Mental Magic: Surefire Tricks to Amaze Your Friends by Martin Gardner, Jeff Sinclair Professor Picanumba has dozens of surefire tricks up his sleeve — and he's willing to show junior mathemagicians how to predict the answers to 88 word and number challenges. Includes solutions and illustrations.
The Unity of the Universe by D. W. Sciama This accessible approach uses compelling photos, figures, and examples to address and answer profound questions about the universe. "An engrossing book, an invigorating intellectual exercise." — Scientific American. 1959 edition.
Einstein's Essays in Science by Albert Einstein, Alan Harris Speeches and essays in accessible, everyday language profile influential physicists such as Niels Bohr and Isaac Newton. They also explore areas of physics to which the author made major contributions.
Mathematical Physics: A Popular Introduction by Francis Bitter Reader-friendly guide offers illustrative examples of the rules of physical science and how they were formulated. Direct, nontechnical terms explain methods of fact gathering, analysis, and experimentation. 60 figures. 1963 edition.
The Principle of Relativity by Albert Einstein, Francis A. Davis Eleven papers that forged the general and special theories of relativity include seven papers by Einstein, two by Lorentz, and one each by Minkowski and Weyl. 1923 edition.
One of the clearest, most entertaining introductions to the subject ever written offers lucid explanations of not only the special and general theories of relativity, but also of the Michelson-Morley experiment, gravity, and spacetime, Mach's principle, the twin paradox, models of the universe and other topics. 100 illustrations.
The worldwide mathematical community was saddened by the death of Martin Gardner on May 22, 2010. Martin was 95 years old when he died, and had written 70 or 80 books during his long lifetime as an author. Martin's first Dover books were published in 1956 and 1957: Mathematics, Magic and Mystery, one of the first popular books on the intellectual excitement of mathematics to reach a wide audience, and Fads and Fallacies in the Name of Science, certainly one of the first popular books to cast a devastatingly skeptical eye on the claims of pseudoscience and the many guises in which the modern world has given rise to it. Both of these pioneering books are still in print with Dover today along with more than a dozen other titles of Martin's books. They run the gamut from his elementary Codes, Ciphers and Secret Writing, which has been enjoyed by generations of younger readers since the 1980s, to the more demanding The New Ambidextrous Universe: Symmetry and Asymmetry from Mirror Reflections to Superstrings, which Dover published in its final revised form in 2005.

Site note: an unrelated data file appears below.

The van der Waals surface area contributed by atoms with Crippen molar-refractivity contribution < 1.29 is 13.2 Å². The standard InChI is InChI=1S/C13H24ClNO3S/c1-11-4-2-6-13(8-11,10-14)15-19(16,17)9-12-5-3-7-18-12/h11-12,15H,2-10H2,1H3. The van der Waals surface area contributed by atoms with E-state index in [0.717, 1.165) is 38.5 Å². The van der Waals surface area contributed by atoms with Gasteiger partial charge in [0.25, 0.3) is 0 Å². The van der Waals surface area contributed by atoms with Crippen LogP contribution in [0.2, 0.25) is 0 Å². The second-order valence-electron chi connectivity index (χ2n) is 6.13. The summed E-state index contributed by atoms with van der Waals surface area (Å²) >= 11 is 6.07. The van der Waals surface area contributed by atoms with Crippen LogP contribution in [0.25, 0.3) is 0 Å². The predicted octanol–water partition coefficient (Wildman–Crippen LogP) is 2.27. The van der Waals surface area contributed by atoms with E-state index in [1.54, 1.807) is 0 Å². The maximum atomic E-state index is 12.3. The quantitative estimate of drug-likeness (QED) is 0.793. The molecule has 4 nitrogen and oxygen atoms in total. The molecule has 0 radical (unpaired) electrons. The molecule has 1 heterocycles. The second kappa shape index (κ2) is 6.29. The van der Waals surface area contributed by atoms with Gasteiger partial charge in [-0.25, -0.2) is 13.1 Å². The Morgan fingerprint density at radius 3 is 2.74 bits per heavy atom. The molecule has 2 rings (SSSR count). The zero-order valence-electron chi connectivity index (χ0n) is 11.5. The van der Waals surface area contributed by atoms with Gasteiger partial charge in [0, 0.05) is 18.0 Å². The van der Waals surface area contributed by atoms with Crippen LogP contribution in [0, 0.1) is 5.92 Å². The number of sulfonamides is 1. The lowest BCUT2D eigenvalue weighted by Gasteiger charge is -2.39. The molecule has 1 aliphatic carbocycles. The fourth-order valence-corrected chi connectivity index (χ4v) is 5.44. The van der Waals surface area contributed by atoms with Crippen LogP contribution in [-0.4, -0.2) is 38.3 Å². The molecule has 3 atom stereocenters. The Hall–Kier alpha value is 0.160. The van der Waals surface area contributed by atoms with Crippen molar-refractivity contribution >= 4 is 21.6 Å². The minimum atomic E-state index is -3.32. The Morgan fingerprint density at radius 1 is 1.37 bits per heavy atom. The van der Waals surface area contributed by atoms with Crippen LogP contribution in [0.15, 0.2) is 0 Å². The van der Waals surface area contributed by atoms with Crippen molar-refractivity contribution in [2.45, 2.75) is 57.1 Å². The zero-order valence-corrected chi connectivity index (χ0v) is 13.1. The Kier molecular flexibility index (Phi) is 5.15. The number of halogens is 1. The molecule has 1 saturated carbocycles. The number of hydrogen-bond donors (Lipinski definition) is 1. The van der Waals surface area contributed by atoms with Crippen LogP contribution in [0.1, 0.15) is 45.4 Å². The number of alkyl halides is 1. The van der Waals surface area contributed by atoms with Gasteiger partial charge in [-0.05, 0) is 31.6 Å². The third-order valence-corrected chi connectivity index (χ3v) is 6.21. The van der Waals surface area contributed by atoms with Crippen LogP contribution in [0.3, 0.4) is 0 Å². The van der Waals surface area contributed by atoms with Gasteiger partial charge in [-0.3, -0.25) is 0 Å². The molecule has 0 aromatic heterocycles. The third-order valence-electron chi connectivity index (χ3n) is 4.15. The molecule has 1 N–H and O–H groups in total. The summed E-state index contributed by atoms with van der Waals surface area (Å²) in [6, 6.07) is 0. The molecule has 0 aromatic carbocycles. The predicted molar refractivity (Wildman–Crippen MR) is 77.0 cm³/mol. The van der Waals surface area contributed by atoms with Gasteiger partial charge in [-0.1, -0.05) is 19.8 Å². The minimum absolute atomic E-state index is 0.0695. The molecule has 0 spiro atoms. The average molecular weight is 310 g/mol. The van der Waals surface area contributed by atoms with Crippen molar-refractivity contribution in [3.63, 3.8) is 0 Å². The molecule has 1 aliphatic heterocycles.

To those of us who have been associated with Dover for a long time, however, Martin was more than an author, albeit a remarkably popular and successful one. As a member of the small group of long-time advisors and consultants, which included NYU's Morris Kline in mathematics, Harvard's I. Bernard Cohen in the history of science, and MIT's J. P. Den Hartog in engineering, Martin's advice and editorial suggestions in the formative 1950s helped to define the Dover publishing program and give it the point of view which — despite many changes, new directions, and the consequences of evolution — continues to be operative today.
In the Author's Own Words: "Politicians, real-estate agents, used-car salesmen, and advertising copy-writers are expected to stretch facts in self-serving directions, but scientists who falsify their results are regarded by their peers as committing an inexcusable crime. Yet the sad fact is that the history of science swarms with cases of outright fakery and instances of scientists who unconsciously distorted their work by seeing it through lenses of passionately held beliefs."
"A surprising proportion of mathematicians are accomplished musicians. Is it because music and mathematics share patterns that are beautiful?" — Martin Gardner